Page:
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Samuel D Wyche

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Michael Fee

January 10, 2020

I was blessed to know Sam through Meals On Wheels. His passion for this charity was awesome. We got along through the Holy Spirit, because my background was totally the opposite. I am a Northerner from NY, love the Dallas Cowboys and Boston College. We looked at each other and laughed and constantly we just would bust each other all the time. Our laughs were due to our faith. Blessed to be able to pray with a great guy. Gods blessings on the entire Sam family.
Michael Fee

Dwain Henderson

January 9, 2020

Sam gave me an autographed photo right before I graduated from Easley Sr. High and joined the Air Force. Sam was my big brother in the Big Brother Program in Greenville, SC during my teen years. He and I had some great times together as well with Jane, Kerry and Zak! A few years back we reconnected and I must say my wife Robin was very impressed and really enjoyed meeting you and Jane at your home in Pickens. It meant a lot to her as well. I miss the old VW bus from Sam Wyche Sports World but I will miss you more! Thank you and Jane for taking the time out of your own family life and spending time mentoring and providing guidance and wisdom to me. Like other little brothers you have mentored I feel very special! I will never forget you Sam.

Mike Barber

January 8, 2020

I played for Sam two years in Cincinnati. He made coming to work everyday fun! From practical jokes that everyone was in on except the rookies to his everyday banter with such a dry sense of humor. He was entertaining as well as great teacher of the game. He had a special way of letting you know your value to the team (see pic.)
I now coach girls high school soccer & often think of Sam when I'm talking to the team and, because I am keeping a straight face, at least half of them don't know whether I am being completely serious or just playing a joke on them. He was very influential in my life!

Dan Weaver

January 7, 2020

In memory of Sam Wyche!
We met Sam every year at Bengals Training Camp at Wilmington during his reign in Cincy.
Sam always took time out for all Fans and made sure he stopped and made small talk and always asked how you were doing.
He was more than a coach but a special personable human being.
The Team and Fans fed off his enthusiasm for the game!
Sam is and always will be my best Bengals Coach who served under Paul Brown.
My memories of Sam will always be a Big piece of Great Bengals Memories in my lifetime.

Jean Ashley

January 7, 2020

I have kept up with Sam’s career as a player and coach since graduating from Furman with him in the Class of 66 and was so proud to be able to tell our then teenage son that I had gone to Furman with the Coach of the Cincinnati Bengals. But more than football accolades, I remember Sam as the President of our Senior Class, a well-deserved recognition of his qualities as a leader and someone who was admired and respected by his classmates. I so enjoyed the wonderful article about him in the most recent issue of the Furman Magazine. It was just as inspiring as he was, and I now feel the emptiness of his loss. My heartfelt condolences go out to his family and all those who knew and loved him.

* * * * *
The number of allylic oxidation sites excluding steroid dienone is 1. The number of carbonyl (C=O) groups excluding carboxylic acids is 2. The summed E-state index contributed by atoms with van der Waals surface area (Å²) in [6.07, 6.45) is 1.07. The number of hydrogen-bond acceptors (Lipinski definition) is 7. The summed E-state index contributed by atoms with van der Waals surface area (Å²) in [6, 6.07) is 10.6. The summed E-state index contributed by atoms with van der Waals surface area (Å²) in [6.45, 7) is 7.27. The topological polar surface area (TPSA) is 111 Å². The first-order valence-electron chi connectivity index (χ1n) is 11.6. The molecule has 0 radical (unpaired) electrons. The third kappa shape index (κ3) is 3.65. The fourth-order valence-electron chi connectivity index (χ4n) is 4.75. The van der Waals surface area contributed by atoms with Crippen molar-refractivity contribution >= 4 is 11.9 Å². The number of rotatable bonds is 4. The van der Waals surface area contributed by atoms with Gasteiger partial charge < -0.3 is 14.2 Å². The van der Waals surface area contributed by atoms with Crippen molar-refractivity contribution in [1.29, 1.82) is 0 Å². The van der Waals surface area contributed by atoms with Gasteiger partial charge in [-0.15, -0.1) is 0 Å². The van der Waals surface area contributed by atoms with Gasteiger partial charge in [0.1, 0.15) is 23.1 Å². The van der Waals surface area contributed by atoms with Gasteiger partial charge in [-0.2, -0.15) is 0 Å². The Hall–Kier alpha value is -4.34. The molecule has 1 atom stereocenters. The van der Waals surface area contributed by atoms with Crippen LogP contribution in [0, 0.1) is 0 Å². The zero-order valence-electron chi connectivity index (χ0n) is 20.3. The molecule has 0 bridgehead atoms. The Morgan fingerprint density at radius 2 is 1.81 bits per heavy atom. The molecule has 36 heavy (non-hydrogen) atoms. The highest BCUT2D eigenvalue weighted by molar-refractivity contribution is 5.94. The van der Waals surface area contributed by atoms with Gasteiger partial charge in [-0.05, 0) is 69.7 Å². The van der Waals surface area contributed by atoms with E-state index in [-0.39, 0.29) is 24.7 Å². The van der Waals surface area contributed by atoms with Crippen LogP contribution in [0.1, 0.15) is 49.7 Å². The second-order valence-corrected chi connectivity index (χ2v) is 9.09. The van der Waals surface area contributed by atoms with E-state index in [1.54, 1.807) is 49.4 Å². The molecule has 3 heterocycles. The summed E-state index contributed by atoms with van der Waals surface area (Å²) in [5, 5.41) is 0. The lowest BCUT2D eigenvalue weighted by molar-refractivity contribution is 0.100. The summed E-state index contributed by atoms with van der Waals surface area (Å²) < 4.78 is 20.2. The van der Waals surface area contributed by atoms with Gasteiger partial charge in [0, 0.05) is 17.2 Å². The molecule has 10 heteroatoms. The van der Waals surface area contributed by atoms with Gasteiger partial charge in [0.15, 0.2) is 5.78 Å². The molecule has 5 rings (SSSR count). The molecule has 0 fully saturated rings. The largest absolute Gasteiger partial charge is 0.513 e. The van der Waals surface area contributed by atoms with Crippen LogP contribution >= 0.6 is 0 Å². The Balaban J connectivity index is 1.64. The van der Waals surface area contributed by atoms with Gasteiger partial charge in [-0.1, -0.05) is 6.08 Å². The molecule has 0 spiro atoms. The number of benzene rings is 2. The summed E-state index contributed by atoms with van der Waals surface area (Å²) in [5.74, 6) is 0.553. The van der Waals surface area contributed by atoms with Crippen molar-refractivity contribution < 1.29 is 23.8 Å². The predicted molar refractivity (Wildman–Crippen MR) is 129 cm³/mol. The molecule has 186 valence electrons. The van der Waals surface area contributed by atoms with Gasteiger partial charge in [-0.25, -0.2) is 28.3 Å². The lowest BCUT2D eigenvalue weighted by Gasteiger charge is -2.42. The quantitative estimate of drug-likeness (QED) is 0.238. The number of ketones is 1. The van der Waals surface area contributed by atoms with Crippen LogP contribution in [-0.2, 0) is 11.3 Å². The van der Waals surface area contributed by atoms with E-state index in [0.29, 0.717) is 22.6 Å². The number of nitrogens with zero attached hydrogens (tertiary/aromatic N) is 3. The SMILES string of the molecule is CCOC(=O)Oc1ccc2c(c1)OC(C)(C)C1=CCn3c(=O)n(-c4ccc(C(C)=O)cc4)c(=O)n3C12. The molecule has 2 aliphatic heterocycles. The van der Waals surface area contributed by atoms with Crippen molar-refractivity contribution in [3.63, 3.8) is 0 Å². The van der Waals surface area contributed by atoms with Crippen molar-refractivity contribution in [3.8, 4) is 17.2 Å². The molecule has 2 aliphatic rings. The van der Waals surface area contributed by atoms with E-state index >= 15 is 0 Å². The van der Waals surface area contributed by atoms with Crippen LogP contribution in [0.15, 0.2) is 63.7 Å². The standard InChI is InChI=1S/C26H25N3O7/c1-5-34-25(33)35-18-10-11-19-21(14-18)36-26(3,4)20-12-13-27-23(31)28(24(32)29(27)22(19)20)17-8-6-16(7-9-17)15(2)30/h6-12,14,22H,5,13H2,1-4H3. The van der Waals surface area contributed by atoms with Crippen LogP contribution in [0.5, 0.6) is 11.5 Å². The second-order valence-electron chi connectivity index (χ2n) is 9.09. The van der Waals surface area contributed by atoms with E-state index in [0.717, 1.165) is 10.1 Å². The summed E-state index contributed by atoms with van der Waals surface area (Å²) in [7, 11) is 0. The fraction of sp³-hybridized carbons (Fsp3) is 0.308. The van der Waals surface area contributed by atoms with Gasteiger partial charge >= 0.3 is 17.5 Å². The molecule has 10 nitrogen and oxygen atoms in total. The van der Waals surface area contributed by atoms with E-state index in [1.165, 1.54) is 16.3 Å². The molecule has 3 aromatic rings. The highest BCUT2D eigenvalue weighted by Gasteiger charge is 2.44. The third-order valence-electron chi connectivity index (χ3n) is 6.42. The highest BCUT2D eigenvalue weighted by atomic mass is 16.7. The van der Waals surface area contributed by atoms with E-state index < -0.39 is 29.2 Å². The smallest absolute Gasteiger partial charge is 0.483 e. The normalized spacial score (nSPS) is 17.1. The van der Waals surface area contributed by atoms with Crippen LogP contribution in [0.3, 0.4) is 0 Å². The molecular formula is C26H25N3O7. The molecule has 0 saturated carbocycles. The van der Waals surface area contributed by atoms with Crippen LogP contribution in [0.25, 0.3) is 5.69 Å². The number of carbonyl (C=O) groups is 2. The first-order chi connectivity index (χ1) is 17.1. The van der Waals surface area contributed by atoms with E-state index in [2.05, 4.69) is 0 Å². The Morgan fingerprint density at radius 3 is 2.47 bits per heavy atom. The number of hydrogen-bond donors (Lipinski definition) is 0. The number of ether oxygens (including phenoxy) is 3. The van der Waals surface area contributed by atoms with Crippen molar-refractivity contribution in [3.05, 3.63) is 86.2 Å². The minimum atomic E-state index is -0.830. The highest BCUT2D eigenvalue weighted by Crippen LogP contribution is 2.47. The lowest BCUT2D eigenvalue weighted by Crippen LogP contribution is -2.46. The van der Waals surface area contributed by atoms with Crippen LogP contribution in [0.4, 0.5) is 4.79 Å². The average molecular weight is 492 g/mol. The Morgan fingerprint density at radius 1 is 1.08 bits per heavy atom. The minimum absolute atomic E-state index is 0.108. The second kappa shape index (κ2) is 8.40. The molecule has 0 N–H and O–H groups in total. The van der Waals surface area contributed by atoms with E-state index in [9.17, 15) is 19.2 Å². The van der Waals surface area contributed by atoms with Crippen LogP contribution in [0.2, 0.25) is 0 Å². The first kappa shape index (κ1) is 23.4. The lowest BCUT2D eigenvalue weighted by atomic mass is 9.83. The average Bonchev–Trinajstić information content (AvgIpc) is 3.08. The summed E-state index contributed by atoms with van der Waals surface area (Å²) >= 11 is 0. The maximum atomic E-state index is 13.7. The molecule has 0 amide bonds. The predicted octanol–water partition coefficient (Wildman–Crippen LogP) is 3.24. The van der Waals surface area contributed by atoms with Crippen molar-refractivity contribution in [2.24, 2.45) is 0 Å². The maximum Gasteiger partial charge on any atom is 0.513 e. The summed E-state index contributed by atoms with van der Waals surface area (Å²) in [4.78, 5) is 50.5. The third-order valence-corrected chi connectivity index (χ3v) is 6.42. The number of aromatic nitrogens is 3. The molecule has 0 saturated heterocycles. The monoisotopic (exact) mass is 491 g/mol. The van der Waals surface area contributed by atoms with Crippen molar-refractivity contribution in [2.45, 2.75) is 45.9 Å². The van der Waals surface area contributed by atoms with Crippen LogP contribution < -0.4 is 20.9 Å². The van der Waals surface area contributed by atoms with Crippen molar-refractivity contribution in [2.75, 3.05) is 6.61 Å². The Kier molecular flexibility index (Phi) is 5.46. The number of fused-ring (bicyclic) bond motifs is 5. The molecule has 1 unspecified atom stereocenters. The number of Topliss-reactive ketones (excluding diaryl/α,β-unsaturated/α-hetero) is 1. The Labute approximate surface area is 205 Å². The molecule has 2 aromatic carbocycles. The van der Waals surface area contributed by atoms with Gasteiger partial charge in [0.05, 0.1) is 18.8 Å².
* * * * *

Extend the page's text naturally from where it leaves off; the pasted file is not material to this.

Judy Looper-Wood

January 7, 2020

Dear Jane and Family,
There have been many wonderful accolades written and spoken to praise and honor Sam. There is one thing I would like to add. He knew how to pick a winner, Jane, his biggest fan and partner for many years. She was always by his side, smiling that contagious smile and supporting him in everything. My deepest sympathy to you, Jane, and to your precious family during this very difficult time.

Terry Wedgewood

January 7, 2020

Sam Wyche was a great man- not because of his football related accomplishments but because of his willingness to share and serve others. He was always willing to take time to speak at gatherings for benefit of others and did it joyfully. He gave me my first job in the sporting goods business and I am still at 46 years later. What a blessing he was to many .
My deepest sympathy to Jane and family.
Terry Wedgewood

Ernie Saunders

January 6, 2020

Was in the Martin's Ferry high school class 1968

Susan Norris

January 6, 2020

Sam was my youth group leader at Grace Presbyterian church in Martind Ferry Ohio
So sorry for your loss

John David Stone

January 6, 2020

Sam, the last time we spoke I walked into an evening service at Rock Springs with you and Jane. Even in your condition you were still seeking to serve the Lord. You said the melanoma felt like you had an ice pick stuck in the side of your head. It seems most folks won't go to church if they stub their toe anymore. You were more of an inspiration to people than you realized. I know I'll see you again, so as they said in the early church,"Maranatha!"